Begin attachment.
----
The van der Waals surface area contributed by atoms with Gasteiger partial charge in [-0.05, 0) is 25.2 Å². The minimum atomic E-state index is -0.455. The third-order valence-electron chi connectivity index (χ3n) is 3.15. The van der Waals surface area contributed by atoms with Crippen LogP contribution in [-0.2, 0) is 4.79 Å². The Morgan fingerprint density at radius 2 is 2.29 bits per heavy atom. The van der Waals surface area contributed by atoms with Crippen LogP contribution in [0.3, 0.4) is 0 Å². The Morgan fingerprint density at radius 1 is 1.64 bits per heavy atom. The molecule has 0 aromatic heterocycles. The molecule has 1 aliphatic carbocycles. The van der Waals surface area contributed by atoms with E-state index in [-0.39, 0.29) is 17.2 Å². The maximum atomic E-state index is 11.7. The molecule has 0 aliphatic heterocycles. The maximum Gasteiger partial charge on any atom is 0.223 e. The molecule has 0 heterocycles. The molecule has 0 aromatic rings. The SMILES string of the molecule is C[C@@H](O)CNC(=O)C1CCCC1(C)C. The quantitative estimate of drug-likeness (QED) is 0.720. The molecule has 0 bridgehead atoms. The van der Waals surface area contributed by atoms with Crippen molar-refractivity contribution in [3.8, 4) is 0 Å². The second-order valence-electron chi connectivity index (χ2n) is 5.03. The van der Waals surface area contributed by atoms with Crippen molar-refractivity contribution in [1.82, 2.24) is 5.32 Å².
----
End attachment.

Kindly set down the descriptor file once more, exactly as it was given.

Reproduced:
The van der Waals surface area contributed by atoms with Gasteiger partial charge in [-0.05, 0) is 25.2 Å². The minimum atomic E-state index is -0.455. The third-order valence-electron chi connectivity index (χ3n) is 3.15. The van der Waals surface area contributed by atoms with Crippen LogP contribution in [-0.2, 0) is 4.79 Å². The Morgan fingerprint density at radius 2 is 2.29 bits per heavy atom. The van der Waals surface area contributed by atoms with Crippen LogP contribution in [0.3, 0.4) is 0 Å². The Morgan fingerprint density at radius 1 is 1.64 bits per heavy atom. The molecule has 0 aromatic heterocycles. The molecule has 1 aliphatic carbocycles. The van der Waals surface area contributed by atoms with E-state index in [-0.39, 0.29) is 17.2 Å². The maximum atomic E-state index is 11.7. The molecule has 0 aliphatic heterocycles. The maximum Gasteiger partial charge on any atom is 0.223 e. The molecule has 0 heterocycles. The molecule has 0 aromatic rings. The SMILES string of the molecule is C[C@@H](O)CNC(=O)C1CCCC1(C)C. The quantitative estimate of drug-likeness (QED) is 0.720. The molecule has 0 bridgehead atoms. The van der Waals surface area contributed by atoms with Crippen molar-refractivity contribution in [3.8, 4) is 0 Å². The second-order valence-electron chi connectivity index (χ2n) is 5.03. The van der Waals surface area contributed by atoms with Crippen molar-refractivity contribution in [1.82, 2.24) is 5.32 Å².